Ubuntu is an open-source operating system.
It is free of charge with consistent release cycles.
Ubuntu is suitable for desktops or servers.
What can I get for free?
This advantage of getting started with Ubuntu is monumental.
People across the globe who have access to a reasonable computer can enjoy Ubuntu and many of its apps for free.
The History of Ubuntu
Thinking of getting started with Ubuntu?
Ubuntu is an African word referring to humanity.
The concept is often paraphrased as “My humanity is tied to yours.”
The African concept of Ubuntu puts the product into perspective.
They mean it to be free to all people, compassionate to all languages and shared with the world.
Some say “I am what I am because of who we all are.”
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In 2004, Mark Shuttleworth assembled a team of developers interested in free and open source software to found company Canonical.
Shuttleworth was a South African internet aficionado who founded the VeriSign company.
He eventually sold that company for roughly a half billion dollars.
Canonical developed the Linux desktop called Ubuntu.
Ubuntu was free to all people and entities, regardless of their station and calling, from children in Africa to attorneys in New York City.
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Shuttleworth also raised $10 million toward The Ubuntu Project, a foundation to secure Ubuntu’s future.
The First of Its Kind
Ubuntu’s fixed, six-month schedule of new releases was the first of its kind.
It included a two-year cycle offering long-term support for major deployments.
Another unique quality of Ubuntu was that it did not divide itself between a free and paid version as others.
Every aspect of the product was free to every user.
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Today Ubuntu is a shared work among companies, including Canonical, and countless volunteers who are determined to do their part in maintaining an operating system for all of humanity.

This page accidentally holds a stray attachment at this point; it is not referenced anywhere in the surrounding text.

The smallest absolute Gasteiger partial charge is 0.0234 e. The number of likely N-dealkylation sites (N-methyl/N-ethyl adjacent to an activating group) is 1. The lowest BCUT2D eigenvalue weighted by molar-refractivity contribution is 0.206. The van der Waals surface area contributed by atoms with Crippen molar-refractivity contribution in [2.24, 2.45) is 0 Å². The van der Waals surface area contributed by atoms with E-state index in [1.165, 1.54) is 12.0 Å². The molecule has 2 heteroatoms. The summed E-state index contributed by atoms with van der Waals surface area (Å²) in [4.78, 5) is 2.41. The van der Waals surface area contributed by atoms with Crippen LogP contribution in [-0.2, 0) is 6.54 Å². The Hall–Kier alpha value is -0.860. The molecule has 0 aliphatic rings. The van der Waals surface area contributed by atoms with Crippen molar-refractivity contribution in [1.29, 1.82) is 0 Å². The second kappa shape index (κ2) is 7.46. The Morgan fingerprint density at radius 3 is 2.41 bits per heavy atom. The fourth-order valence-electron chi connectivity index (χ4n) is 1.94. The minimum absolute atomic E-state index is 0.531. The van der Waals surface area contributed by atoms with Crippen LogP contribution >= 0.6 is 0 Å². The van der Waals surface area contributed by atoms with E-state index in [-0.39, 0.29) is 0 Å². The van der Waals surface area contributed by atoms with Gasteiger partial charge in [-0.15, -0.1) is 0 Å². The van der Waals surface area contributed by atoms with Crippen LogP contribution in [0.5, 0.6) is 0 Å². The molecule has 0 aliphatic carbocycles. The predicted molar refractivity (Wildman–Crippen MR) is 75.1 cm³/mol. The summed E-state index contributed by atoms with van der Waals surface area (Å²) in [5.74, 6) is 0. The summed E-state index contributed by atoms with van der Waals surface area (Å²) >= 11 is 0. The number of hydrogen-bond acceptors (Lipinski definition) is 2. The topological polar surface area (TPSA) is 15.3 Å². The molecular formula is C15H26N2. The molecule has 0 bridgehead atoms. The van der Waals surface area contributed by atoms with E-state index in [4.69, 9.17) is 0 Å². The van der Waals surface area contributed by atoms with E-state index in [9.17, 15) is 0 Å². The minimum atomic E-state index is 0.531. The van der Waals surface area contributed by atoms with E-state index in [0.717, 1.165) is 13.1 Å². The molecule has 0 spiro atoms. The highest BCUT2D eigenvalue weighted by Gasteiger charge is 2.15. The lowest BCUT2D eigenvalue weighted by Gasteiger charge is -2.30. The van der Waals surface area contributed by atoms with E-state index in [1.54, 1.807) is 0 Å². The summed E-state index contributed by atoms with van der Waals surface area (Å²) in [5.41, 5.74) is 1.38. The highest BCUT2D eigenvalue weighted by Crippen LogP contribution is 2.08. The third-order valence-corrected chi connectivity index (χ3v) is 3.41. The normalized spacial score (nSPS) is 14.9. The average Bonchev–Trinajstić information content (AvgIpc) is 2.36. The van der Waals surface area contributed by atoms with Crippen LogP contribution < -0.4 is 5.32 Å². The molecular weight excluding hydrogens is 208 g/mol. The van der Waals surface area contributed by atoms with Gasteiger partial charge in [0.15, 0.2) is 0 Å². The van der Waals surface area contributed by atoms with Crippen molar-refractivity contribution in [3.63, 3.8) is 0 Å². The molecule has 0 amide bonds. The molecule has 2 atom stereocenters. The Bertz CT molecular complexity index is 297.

Getting started with Ubuntu is for everyone.
Backed By A Global Company
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Canonical has evolved into a global organization.
They are the primary service provider for Ubuntu, and the money made in Ubuntu support by Canonical goes toward the continued work of the free Ubuntu product.
Canonical’s services include design and consulting for Ubuntu’s use on large-scale deployments.
Through a service agreement, projects receive management software and 24/7 support from Canonical.
These activities are crucial to the free availability of Ubuntu.
Ubuntu sees itself not only as a free, open-source platform but as a community.
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Getting started with Ubuntu is essentially becoming part of a collaboration among millions using a free desktop operating system based on Linux.
It is powered by free software.
Most software is controlled by a single company, but free and open source desktops use software from an array of developers worldwide.
- Is free
- Is easy to use and novice-friendly
- Is professionally styled
- Has no major viruses such as trojan horses
- Is continually updated
- Is supported through a global community
The Complete Package
Ubuntu is fully equipped to run an entire organization or to serve you at home.
An office suite, email, media, and thousands of applications are ready to serve your needs.
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Getting started with Ubuntu is not just adding a supplement; Ubuntu is a complete operating system.
When Ubuntu debuted in 2004, it did not take long to claim its spot atop the Distrowatch rankings.
Users loved its easy installation and ease of operation.
Unity was the desktop environment within Ubuntu, and at the time it was considered a strong, modern environment.
Jump to the future and Unity is soon to be obsolete, with GNOME taking over as the default environment.
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Along with GNOME, LXDE, XFCE, KDE, and MATE are other environments available.
A Look at The Desktop
The Ubuntu desktop features a launch bar on the left and an upper panel.
You will need to utilize the Super Key (equivalent to the Windows Key) often.
Holding the Super Key will also display a list of keyboard shortcuts that will be useful to you.
Pressing and releasing the Super Key will display the Ubuntu Dash.
A search box appears to help you find anything you need.